Measured Parameters of the ELBE Electron Beam

1. Beam Parameters of the ELBE Accelerator

2001 was a decisive year for the ELBE radiation source. All components belonging to the first stage of ELBE were successfully put into operation. The main beam properties were measured and it was shown that all major design parameters of the ELBE accelerator could be reached. All measurements are in good agreement with previous simulations. As a consequence of contamination of the superconducting cavities, the achievable accelerating gradient, particularly in the second cavity, was reduced. Therefore, beam parameters such as bunch length and emittance were measured at 12 MeV beam energy instead of the previously reched 20 MeV.
The following table shows the main parameters measured during year 2001.
maximum beam energy 20 MeV
maximum bunch charge 77 pC
maximum beam current 0.85 mA at 12 MeV
  at 1 pC
bunch charge
at 77 pC
bunch charge
at 77 pC
bunch charge
energy spread
transverse emittance
bunch length
35 keV
3 p mm mrad
55 keV
10 p mm mrad
2.5 ps
40 keV
8 p mm mrad
2.0 ps

2. Bunchlength Measurements

The electron bunch length at ELBE is in the picosecond range. Such bunch length corresponds to a THz bandwidth. This makes direct electrical measurements impossible because the bandwidth of cables and waveguides is not high enough. During commissioning of the first ELBE acceleration module the electron bunch length was measured using a coherent transition radiation (CTR) technique. Here are the key issues of this technique.

The transition radiation is produced when electrons pass a boundary of two media with different dielectric constants. The response time of the transition radiation is zero. Due to this fact the longitudinal shape of the radiation pulse is a copy of the electron bunch shape. In the measurements a Martin-Puplett interferometer (MPI) [1] is used to measure the autocorrelation function of the CTR pulse (see Fig. 1). Than, the power spectrum of the electron beam can be calculated and compared with the spectrum of a beam of a suspected shape and size.

Fig. 1: Interferogram obtained by scanning the time delay between the two optical paths of the interferometer.

A 10 µm thick aluminum foil streched over a frame was used to produce the CTR. The view screen is oriented 45° to the beam direction. Thus the backward CTR is propagating perpendicular to the electron beam.  We have used crystal-quartz window for the output of the CTR from the beam line. An interferometric technique was already successfully used at TTF for the electron bunch length measurements [2]. We have modified the interferometer with the goal to use Golay cell detectors instead of pyro detectors, which are used in the original design. A video camera was also installed at the interferometer so that we could see the size and the position of the electron beam on the view screen.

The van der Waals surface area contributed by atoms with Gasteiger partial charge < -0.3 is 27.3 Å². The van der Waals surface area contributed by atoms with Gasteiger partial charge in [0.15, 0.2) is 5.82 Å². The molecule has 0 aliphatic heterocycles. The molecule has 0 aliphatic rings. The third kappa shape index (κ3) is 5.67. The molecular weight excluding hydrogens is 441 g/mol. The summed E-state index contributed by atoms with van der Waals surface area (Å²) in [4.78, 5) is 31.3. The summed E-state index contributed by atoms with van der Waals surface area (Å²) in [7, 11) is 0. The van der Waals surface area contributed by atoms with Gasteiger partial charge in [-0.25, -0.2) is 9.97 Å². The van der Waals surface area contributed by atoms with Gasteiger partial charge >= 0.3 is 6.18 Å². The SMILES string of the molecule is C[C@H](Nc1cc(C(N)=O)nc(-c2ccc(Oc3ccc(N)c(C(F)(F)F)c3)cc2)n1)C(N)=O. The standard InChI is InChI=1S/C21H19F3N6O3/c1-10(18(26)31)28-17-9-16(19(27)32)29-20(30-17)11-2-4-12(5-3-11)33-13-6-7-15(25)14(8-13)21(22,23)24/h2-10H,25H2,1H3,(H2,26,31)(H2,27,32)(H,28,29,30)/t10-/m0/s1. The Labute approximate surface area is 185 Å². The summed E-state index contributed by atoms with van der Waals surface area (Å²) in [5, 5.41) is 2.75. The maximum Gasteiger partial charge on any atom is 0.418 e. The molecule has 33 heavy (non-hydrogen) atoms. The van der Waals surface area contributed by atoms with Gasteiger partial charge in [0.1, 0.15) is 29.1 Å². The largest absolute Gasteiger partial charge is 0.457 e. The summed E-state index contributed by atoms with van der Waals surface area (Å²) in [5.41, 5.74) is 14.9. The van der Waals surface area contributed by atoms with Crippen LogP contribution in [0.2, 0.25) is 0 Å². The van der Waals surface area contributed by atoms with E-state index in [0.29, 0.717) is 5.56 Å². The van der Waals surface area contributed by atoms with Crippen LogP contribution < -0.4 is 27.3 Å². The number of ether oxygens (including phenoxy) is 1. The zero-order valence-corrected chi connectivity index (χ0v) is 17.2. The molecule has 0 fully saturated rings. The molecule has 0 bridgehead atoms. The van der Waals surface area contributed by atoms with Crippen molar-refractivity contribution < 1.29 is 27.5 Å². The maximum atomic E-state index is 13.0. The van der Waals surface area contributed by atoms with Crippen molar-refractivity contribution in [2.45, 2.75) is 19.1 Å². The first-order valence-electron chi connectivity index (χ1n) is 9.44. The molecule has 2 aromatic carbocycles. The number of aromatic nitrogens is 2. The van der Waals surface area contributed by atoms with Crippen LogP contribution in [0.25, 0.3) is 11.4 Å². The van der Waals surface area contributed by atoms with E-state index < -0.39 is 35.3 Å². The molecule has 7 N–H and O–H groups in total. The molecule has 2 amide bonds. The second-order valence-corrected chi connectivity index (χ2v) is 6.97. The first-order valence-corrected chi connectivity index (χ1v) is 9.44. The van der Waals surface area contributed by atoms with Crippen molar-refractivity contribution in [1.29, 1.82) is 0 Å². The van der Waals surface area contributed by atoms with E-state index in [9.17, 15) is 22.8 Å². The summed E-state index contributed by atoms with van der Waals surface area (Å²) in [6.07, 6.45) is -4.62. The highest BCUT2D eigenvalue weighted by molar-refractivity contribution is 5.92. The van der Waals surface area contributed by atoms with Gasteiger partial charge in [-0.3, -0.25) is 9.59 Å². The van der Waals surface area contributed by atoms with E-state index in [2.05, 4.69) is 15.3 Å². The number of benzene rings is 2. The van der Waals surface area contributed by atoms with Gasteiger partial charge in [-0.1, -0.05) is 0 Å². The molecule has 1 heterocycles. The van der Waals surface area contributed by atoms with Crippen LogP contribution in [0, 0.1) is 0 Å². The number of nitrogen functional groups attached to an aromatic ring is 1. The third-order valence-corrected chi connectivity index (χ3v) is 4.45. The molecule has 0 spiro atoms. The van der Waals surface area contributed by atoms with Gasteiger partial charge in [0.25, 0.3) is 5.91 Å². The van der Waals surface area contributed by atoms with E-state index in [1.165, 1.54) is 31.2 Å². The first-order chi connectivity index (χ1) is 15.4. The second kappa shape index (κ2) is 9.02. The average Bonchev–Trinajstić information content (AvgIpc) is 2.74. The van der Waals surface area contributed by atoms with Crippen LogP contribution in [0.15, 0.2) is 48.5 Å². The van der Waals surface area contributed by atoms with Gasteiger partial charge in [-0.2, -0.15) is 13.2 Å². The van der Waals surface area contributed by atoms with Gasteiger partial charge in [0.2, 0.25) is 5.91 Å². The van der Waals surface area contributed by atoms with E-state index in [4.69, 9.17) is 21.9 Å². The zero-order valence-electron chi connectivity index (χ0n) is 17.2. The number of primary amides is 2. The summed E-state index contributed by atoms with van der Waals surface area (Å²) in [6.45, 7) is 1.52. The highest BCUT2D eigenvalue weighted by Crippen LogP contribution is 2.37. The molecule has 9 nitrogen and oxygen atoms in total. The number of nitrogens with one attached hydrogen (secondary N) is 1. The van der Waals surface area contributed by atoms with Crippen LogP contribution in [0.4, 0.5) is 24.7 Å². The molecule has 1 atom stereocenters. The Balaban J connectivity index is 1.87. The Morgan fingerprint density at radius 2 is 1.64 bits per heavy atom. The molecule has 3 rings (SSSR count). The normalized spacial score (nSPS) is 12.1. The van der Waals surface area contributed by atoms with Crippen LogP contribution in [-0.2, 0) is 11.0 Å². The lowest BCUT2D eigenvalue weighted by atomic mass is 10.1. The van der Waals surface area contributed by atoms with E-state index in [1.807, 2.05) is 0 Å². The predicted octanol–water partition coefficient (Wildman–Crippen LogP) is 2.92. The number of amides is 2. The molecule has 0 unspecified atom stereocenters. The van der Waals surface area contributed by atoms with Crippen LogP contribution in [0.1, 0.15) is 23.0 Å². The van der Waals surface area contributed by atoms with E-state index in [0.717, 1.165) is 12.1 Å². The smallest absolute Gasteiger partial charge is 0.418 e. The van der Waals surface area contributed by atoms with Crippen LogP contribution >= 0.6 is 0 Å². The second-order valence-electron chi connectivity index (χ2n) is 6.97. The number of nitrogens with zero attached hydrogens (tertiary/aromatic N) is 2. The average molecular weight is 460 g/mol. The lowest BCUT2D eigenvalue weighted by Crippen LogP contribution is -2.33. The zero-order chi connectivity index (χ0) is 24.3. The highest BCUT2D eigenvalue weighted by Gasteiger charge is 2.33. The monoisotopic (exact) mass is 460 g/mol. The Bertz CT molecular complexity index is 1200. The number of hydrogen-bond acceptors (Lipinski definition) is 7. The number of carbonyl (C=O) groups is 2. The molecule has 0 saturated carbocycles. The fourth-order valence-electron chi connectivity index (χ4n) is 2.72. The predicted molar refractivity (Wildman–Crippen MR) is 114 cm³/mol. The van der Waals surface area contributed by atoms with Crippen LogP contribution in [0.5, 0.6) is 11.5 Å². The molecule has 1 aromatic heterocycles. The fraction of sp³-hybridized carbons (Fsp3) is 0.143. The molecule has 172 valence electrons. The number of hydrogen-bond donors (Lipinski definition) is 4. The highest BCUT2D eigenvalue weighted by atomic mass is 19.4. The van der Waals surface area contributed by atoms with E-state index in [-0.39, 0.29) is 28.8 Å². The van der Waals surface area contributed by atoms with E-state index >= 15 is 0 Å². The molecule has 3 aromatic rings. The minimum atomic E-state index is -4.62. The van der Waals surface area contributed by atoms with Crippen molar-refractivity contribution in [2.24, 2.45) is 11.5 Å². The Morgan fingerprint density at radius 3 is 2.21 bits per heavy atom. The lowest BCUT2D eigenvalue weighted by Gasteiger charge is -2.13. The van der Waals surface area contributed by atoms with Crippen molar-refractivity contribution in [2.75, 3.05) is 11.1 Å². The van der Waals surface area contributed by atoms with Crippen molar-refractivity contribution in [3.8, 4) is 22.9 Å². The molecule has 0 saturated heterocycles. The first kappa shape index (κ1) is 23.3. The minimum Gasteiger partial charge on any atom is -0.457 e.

Bunch length behavior was studied at different bunch charges as a function of RF field phase in the first accelerating cavity. The first cavity determines the bunch length since the electrons become relativistic there and then bunch length remains constant. The bunch length was measured to be minimum 2 ps RMS at 77 pC bunch charge. Fig. 2 shows the results of the measurements. The results are in good agreement with PARMELA simulations.

Fig. 2: Bunch length vs. phase of the first cavity.

3. Emittance Measurements

For many applications of the ELBE electron beam the transverse emittance is a crucial parameter. For radiation physics experiments a very low transverse emittance is required to allow as many electrons as possible to become trapped into channeling states when entering a crystal. The operation of free-electron lasers puts some requirements on the transverse emittance as well in order to acchieve a good overlap between the electron beam and the optical mode over the whole length of the undulator.
Therefore, the transverse emittance of the ELBE electron beam was measured for typical bunch charges and for varying settings of the main accelerator controls. All measurements were done at 12 MeV beam energy using the quadrupole-scan method which is illustrated here. Basically, this method applies a variable lens (in this case a magnetic quadrupole) and detects the focal spot diameter on a viewscreen. From the dependence of the focal spot diameters on the strength of the lens the complete first-order parameter-set describing the transverse phase-space of the beam can be derived. So, Fig.   not only shows the measured emittance for varying RF-phase of the first accelerator cavity but also displays the estimated phase space ellipses to show correlations within the beam.
Fig. 3: Normalized transverse emittance of the ELBE electron beam for two different bunch charges measured with the quadrupole scan method at 12 MeV beam energy for varying RF-phases of the first accelerator cavity.

Such emittance measurements have been done for several bunch charges ranging from 1 pC to the FEL-mode at 77 pC. In all cases the measured values agree well to those previously measured at the ELBE injector using a pepper-pot mask. This indicates that the emittance growth during the beam capture into the RF-field of the first cells of the cavity is negligible. A normalized emittance of less than 3 p mm mrad was measured at 1 pC bunch charge which could be cut down even further for radiation physics experiments using apertures in the injector. At full bunch charge the best measured values were below 8 p mm mrad. However, for FEL operation the accelerator controls have to be set to meet some compromize between best transverse emittance and the requirements of a low energy spread and a short bunch length. In this case 10 p mm mrad can be reached.

[1] P. Michel, P. Piot: FZD Annual Report 1999 Institut of Nuclear and Hadron Physic, 9
[2] M. Geitz et al., Proceedings of the 1999 Particle Accelerator Conference, New York, 1999, 2172-2174